The financial crisis and subsequent fallout has been widely publicized, and now the effects are beginning to reverberate in courts across the country.  In many jurisdictions deep cuts to state budgets have led to layoffs, furlough days, vacant judicial positions, and even courthouse closings.  These cuts threaten one of the pillars of the American justice system—the right to a fair and speedy trial.  Recently, the Massachusetts Supreme Judicial Court (“SJC”) took the unusual step of publicly criticizing Governor Deval Patrick after he approved a budget which the Court says will force them to close courthouses and lay off staff.  Roderick L. Ireland, Chief Justice of the Massachusetts Supreme Judicial Court, and Robert A. Mulligan, Chief Justice for Administration and Management, remarked that the new budget will jeopardize defendants’ Constitutional right to a speedy trial, and undermine the quality of courthouse services. According to the SJC and Mulligan, Massachusetts courts have lost over 1,100 employees in recent years and more than 60 percent of the courts are staffed below the level necessary to ensure the prompt delivery of justice.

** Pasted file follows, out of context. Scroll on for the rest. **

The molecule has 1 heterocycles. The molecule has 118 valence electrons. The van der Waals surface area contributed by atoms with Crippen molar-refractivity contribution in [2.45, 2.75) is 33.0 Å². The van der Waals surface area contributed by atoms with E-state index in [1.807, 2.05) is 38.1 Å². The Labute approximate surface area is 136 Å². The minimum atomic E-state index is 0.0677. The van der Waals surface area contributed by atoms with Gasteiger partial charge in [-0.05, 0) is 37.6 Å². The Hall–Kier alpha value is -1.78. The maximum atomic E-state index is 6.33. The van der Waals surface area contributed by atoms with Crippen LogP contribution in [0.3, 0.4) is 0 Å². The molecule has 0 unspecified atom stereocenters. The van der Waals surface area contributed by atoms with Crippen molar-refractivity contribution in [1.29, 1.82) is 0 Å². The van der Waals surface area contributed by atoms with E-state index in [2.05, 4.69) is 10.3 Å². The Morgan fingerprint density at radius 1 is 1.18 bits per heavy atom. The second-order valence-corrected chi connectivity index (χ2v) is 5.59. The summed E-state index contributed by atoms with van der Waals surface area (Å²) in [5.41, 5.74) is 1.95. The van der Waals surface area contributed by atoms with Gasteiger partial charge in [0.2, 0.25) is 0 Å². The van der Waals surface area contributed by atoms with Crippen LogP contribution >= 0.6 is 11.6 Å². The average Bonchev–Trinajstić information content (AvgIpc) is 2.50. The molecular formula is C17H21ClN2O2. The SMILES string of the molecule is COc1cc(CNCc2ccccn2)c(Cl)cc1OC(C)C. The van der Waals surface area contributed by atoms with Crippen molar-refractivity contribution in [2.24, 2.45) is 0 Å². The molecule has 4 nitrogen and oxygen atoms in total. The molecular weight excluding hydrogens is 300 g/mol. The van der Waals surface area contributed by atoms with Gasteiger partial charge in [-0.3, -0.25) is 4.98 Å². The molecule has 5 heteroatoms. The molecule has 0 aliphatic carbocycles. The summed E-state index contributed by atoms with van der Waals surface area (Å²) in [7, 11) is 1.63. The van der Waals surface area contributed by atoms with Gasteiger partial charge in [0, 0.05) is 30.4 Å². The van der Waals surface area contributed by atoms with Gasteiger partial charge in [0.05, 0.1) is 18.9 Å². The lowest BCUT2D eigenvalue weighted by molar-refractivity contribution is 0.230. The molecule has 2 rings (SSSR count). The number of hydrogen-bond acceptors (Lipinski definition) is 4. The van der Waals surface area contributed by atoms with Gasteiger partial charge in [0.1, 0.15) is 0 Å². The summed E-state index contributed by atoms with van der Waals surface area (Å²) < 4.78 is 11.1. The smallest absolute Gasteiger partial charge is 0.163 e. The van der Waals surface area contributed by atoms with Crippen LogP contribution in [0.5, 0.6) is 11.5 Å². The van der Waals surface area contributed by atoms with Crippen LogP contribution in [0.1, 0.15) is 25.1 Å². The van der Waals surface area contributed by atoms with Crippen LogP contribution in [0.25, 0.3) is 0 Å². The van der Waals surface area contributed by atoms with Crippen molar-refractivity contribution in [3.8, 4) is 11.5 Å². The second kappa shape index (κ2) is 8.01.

Meanwhile in California, all courts are currently closed one day a month as a cost-saving measure. At least 19 of 580 Los Angeles County courtrooms were closed and as many as 50 more are to be closed by September. In San Francisco, 200 Superior Court employees, more than 40% of the staff, will be laid off on September 30, and many courtrooms are to be closed by October 3.

Significantly, in California, the law gives priority to criminal cases, so nearly all the shuttered courtrooms will be those currently devoted to civil cases.  It remains to be seen what impact this will have on litigation in California, but it is likely that many plaintiff’s firm will begin “venue shopping” for counties least affected by the cuts.

Below are several other examples of budget cuts which are likely to have an adverse impact on the courts in various states:

  • New Hampshire- As many as 11 more furlough days over the remainder of 2011.  Court staffs have been cut by 10% over the past year.
  • New Jersey- $25 million budget cuts, modernization of court houses state wide put on hold.
  • Minnesota- Hiring freeze in effect, judicial positions left vacant. Court hours were cut, and judicial districts consolidated.
  • Florida- Hiring freeze and layoffs of court employees. Pay cuts for judges and other elected officials.

We will continue to monitor budget cuts nationwide and follow up with a report once the practical impact of these cuts on civil litigation are known.